Marcus Miller – take two

The first time I saw Marcus Miller live was in Utrecht, Netherlands, with a colleague of mine who also played bass and was into jazz. It was a great concert, with Miller chatting with the audience, in a relaxed atmosphere.

The second time was last week, during the Istanbul Jazz Festival.

The concert was very strange in the beginning. The geniuses of jazz, Herbie Hancock, Miles Davis and Wayne Shorter got on stage, started playing. In the full Cemil Topuzlu open air theater, the audience sat there, and listened. But with no apparent connection, or enjoyment. I found myself telling my mother that Marcus Miller was much more connected to the audience in Utrecht, and this felt really strange. She had also saw Marcus Miller live before, and agreed.

And then it came. Half an hour into the concert, they took their time, Marcus said hello, and there it was. Miller and Hancock talked about Miles Davis, his music, and how their tribute was to his whole life, rather than his songs or a specific period. They complimented the Istanbul Jazz Festival audience and continued. And the rest of the concert was a blast. The audience was crazy for the music, the band enjoyed it, and it was a great tribute to Miles Davis.

Add to this the dinner at Quick China in Nişantaşı, and the walk back with the newly redone pedestrian area around CT theater, it was a great evening.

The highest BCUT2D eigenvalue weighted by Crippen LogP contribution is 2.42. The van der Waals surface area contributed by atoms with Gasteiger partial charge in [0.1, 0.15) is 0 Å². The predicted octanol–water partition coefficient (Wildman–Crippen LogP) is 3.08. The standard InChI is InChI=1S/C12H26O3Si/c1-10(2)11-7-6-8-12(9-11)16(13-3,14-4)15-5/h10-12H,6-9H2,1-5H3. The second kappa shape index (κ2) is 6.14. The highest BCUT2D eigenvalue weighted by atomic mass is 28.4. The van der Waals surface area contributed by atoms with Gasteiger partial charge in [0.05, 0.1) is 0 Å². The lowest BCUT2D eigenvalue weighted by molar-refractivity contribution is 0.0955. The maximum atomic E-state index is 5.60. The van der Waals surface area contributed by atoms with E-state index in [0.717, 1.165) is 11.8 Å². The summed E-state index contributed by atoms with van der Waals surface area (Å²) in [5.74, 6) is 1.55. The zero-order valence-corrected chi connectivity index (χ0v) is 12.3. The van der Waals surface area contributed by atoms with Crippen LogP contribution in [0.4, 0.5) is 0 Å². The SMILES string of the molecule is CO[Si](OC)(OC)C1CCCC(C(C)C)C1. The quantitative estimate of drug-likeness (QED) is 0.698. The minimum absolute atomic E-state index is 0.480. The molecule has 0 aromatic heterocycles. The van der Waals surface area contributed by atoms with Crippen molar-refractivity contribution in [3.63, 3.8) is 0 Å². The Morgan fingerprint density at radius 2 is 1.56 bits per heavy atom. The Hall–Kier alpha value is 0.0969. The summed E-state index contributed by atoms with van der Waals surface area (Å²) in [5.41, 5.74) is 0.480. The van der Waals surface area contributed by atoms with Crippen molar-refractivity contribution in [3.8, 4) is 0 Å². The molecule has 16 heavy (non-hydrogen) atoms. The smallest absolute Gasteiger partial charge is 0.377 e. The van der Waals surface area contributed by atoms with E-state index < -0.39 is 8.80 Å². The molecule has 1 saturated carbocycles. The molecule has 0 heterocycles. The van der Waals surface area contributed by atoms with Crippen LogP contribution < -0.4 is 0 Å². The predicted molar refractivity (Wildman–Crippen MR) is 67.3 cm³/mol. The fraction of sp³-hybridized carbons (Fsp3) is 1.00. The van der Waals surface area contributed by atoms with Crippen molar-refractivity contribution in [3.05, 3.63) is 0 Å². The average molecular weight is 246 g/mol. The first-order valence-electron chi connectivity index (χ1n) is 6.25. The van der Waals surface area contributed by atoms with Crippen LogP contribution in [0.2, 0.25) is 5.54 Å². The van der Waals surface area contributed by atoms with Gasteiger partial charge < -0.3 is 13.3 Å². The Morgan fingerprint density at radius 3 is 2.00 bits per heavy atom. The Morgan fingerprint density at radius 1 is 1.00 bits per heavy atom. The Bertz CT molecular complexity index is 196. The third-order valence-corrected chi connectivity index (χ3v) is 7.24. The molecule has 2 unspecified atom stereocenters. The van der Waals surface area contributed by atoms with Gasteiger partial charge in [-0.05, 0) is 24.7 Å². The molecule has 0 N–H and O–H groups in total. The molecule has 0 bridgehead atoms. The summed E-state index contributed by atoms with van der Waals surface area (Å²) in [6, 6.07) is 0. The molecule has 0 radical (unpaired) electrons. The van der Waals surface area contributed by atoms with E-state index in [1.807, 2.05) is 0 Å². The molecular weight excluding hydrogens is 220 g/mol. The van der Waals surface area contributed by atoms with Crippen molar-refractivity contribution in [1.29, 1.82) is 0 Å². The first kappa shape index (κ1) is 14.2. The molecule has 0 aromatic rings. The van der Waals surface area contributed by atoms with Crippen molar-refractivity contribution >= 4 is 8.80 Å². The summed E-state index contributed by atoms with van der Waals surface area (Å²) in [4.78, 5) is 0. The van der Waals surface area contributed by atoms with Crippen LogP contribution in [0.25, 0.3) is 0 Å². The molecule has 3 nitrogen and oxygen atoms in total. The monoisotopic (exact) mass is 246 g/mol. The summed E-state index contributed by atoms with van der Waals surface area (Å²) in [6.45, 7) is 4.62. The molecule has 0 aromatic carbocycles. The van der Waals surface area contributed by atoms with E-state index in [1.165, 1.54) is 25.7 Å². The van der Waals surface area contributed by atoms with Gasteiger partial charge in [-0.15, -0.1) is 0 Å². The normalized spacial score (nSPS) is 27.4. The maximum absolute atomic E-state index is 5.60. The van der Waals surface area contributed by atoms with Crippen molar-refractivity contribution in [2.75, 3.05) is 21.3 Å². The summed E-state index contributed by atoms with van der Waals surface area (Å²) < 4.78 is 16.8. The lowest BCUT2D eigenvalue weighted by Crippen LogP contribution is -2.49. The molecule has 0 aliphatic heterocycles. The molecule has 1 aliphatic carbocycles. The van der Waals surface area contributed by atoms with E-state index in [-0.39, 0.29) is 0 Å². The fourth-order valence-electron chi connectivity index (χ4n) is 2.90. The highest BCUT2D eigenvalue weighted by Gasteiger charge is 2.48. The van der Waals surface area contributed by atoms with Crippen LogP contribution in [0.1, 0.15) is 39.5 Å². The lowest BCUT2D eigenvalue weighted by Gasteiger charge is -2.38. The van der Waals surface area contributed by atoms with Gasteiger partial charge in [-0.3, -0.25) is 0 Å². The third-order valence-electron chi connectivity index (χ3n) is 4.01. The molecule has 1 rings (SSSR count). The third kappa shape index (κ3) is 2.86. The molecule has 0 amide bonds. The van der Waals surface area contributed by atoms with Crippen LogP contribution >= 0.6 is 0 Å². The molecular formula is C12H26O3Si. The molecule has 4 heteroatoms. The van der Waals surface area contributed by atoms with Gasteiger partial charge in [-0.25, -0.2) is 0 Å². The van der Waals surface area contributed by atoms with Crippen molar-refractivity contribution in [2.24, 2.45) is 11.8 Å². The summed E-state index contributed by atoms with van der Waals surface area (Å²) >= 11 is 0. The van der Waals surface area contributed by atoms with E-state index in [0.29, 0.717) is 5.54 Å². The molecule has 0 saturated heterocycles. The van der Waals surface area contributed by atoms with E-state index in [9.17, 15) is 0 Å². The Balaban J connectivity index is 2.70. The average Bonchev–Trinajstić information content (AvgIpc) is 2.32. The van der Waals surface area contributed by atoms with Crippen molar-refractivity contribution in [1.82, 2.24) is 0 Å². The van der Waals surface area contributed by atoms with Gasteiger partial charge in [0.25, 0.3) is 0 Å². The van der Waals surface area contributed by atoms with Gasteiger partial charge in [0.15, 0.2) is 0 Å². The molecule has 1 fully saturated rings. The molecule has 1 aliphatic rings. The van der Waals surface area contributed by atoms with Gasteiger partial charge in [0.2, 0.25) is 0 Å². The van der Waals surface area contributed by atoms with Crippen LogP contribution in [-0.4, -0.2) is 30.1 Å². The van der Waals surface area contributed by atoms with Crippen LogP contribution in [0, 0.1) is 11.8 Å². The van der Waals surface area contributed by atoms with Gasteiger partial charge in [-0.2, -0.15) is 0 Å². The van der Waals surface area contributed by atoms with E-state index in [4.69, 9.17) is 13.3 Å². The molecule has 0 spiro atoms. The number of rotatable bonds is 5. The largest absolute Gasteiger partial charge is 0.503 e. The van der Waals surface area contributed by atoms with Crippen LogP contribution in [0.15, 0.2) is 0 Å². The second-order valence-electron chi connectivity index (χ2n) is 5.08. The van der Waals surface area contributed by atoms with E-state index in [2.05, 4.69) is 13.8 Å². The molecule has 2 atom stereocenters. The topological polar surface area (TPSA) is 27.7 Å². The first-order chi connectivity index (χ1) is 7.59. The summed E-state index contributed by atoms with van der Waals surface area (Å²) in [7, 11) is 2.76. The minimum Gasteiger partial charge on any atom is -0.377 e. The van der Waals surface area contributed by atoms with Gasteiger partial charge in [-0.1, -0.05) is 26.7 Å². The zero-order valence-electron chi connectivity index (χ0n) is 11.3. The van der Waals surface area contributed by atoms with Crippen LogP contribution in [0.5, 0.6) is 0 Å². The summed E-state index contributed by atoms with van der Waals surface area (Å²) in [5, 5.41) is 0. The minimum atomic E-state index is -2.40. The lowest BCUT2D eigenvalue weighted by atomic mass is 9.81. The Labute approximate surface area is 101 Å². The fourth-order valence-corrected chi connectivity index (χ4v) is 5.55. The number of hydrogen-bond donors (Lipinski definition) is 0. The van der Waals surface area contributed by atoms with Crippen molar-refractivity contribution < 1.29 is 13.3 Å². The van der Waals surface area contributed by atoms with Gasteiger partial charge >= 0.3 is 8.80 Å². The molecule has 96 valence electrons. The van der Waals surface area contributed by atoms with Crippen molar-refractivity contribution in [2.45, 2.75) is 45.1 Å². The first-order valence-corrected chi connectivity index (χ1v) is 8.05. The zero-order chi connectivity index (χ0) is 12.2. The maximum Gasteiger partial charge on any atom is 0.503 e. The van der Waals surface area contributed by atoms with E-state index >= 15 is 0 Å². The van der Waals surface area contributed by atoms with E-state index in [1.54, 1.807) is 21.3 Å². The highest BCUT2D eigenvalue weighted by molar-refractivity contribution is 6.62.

This whole think made me rethink about my not-yet-theory-level thoughts on interactions with audience in a previous blog-post. I think that a concert experience is better with good interaction, but there are always exceptions (like Jonsi or Explosions in the Sky) where very little interaction doesn’t diminish the awesomeness of the experience.


Aufstieg und Fall der Stadt Mahagonny

When my father pointed out that there was an opera festival at the same time as when I was in Istanbul, I thought “huh?”. It turns out it is the second annual Istanbul Opera Festival, bringing together several different companies and operas to various Istanbul stages throughout July. The overall programme of the festival is rather safe; Entführung aus dem Serrail, Tosca, L’italiana in Algeria. What took me by surprise was Aufstieg und Fall der Stadt Mahagonny, produced by State Opera Gärtnerplatz in München. The Kurt Weill & Bertolt Brecht opera was an odd choice, considering not many people would be interested in seeing it (as in it is not your typical harmony filled Mozart opera and opera isn’t exactly a flourishing genre in Turkey).

So, of course, got tickets, and went to Rumeli Castle, a stage that is not at all professionally ready to be a stage on many levels. Definitely not ready for an opera production, with a hand crafted backstage, awkward and dark stage entrances, horrible (late) audience management, the venue somehow managed. So did the orchestra and the Choir of State Opera Gärtnerplatz. In the end, it was a great production, a rare opportunity to watch a Weill/Brecht opera.

Plus, now I know where the Alabama Song (whiskey bar) comes from.